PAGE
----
While environmental disaster impacts everyone in its path, it is often a region’s most structurally vulnerable communities who bear the greatest burden in so-called “recovery.” When disaster is an everyday occurrence—often intersecting and overlapping with many that came before—storytelling about structurally vulnerable communities critically shapes how and if they survive environmental injustice.
The Vietnamese and Cambodian American coast-dependent fishers I work with in southeast Louisiana have often been called “resilient” for surviving US war in Vietnam and now, compounding disaster at home. This imperative to be resilient because of refugeeism—what I call refugee resilience—allows decision-makers to exclude Southeast Asian American fisherfolk from post-disaster planning efforts, and creates a precedent where they must survive more frequent hurricanes, oil “spills,” and other disasters that never end, but easily fade from public memory. With this understanding, I use this talk to ask how resilience compounds the violence of environmental injustice, and what it means for the future of southeast Louisiana’s Southeast Asian American commercial fishing families.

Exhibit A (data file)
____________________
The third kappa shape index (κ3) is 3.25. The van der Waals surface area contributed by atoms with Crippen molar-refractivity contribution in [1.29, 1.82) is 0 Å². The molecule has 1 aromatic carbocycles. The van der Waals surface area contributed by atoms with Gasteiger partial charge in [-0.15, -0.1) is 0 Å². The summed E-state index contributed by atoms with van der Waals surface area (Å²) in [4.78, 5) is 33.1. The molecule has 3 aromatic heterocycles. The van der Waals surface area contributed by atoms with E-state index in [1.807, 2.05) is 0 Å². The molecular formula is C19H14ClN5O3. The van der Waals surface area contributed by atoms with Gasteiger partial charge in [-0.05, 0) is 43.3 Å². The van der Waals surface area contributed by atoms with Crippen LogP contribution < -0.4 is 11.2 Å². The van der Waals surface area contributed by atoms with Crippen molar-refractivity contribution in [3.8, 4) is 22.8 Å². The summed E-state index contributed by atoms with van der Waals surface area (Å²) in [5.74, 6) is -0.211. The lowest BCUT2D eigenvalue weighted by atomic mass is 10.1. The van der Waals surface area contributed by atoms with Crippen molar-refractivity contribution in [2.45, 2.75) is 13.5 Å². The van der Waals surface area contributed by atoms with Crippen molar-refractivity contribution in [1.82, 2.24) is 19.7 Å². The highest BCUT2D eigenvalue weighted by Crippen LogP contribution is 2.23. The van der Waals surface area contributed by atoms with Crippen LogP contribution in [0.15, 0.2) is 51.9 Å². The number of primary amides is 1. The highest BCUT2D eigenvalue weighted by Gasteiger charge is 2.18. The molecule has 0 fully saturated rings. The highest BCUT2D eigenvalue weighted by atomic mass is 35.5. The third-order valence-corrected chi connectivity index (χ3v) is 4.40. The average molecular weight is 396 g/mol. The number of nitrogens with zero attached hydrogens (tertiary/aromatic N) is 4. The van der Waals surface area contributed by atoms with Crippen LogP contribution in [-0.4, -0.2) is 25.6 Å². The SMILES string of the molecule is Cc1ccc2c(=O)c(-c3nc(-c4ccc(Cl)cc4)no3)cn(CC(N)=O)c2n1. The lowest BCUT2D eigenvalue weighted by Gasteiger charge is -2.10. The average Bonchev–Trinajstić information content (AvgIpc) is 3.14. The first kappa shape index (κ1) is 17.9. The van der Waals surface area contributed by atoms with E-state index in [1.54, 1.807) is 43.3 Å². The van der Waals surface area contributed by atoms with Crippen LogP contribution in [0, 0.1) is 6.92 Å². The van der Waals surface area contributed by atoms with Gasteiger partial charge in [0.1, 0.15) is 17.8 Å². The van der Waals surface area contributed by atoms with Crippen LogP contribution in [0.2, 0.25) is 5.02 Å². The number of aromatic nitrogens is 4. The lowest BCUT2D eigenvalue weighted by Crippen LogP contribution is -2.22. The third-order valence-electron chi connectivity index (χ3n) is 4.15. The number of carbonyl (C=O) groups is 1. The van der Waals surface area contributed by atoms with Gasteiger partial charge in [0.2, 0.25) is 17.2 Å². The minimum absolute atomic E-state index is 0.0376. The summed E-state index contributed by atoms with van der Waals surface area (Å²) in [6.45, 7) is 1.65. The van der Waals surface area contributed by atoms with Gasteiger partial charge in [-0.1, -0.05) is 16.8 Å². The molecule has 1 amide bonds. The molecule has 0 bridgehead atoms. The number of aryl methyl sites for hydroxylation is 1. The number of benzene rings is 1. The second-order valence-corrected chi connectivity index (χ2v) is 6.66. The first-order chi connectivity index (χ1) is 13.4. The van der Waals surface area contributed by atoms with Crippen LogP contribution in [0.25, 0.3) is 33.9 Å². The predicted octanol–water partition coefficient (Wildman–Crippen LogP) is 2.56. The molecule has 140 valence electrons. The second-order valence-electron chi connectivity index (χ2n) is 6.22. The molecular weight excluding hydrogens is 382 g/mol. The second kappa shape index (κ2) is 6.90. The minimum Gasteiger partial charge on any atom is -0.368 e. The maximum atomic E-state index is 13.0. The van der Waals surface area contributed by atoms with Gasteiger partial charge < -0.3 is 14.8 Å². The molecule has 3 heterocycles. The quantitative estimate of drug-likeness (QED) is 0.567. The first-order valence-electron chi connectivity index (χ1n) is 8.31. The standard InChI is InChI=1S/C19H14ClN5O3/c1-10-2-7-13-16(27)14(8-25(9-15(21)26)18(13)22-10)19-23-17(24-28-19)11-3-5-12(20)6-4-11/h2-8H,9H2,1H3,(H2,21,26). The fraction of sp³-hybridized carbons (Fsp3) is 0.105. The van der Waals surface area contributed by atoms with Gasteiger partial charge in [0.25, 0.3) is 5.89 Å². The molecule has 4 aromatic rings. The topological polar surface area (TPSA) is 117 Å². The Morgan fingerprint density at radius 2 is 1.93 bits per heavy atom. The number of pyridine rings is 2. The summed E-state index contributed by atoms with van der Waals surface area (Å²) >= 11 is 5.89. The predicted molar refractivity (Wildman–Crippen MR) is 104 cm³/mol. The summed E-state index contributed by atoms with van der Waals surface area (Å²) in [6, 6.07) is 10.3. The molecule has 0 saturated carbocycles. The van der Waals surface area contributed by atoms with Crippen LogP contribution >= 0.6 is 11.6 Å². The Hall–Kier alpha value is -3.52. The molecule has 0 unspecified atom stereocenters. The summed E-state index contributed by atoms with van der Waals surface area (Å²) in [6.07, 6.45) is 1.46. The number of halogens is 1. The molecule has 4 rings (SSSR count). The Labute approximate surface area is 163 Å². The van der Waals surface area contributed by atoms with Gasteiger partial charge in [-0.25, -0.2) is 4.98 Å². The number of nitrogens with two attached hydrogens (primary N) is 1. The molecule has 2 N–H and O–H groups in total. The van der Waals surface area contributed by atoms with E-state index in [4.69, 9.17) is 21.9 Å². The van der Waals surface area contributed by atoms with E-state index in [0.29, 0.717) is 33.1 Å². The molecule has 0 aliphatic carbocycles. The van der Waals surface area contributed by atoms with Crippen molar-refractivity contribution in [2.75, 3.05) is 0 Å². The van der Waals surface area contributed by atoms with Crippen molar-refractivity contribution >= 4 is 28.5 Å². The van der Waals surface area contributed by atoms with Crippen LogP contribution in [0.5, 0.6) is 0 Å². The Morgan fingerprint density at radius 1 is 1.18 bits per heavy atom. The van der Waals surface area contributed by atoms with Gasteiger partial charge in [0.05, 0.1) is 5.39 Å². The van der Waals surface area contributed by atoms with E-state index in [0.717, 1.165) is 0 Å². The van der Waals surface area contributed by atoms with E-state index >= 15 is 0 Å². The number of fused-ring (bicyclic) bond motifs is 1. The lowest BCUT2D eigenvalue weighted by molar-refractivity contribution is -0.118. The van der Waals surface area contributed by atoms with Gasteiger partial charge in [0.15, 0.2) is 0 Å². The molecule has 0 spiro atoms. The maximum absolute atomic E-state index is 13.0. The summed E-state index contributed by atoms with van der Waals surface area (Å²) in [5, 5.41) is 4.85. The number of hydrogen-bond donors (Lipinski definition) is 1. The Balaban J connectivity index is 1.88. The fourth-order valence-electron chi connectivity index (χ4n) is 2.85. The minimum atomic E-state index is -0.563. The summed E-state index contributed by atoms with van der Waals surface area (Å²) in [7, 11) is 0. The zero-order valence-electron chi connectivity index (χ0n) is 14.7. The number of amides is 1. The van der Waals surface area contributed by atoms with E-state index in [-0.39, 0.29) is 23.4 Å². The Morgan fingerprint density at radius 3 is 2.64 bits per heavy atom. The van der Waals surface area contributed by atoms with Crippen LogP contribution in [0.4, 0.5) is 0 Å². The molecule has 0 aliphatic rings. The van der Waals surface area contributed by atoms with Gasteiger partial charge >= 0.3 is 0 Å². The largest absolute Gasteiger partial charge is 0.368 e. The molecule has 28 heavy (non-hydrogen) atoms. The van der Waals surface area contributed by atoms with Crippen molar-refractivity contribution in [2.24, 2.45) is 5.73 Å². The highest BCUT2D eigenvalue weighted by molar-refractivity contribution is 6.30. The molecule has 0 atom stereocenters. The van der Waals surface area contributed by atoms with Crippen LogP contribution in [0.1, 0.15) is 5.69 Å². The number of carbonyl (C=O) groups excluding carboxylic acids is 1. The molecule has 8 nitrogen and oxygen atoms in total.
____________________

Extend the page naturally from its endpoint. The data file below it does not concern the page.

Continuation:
Deans' Lecture Series
Research is continually reshaping the way we live and think. In these online talks you'll hear from distinguished members of the faculties at the University of Victoria and learn about their research interests.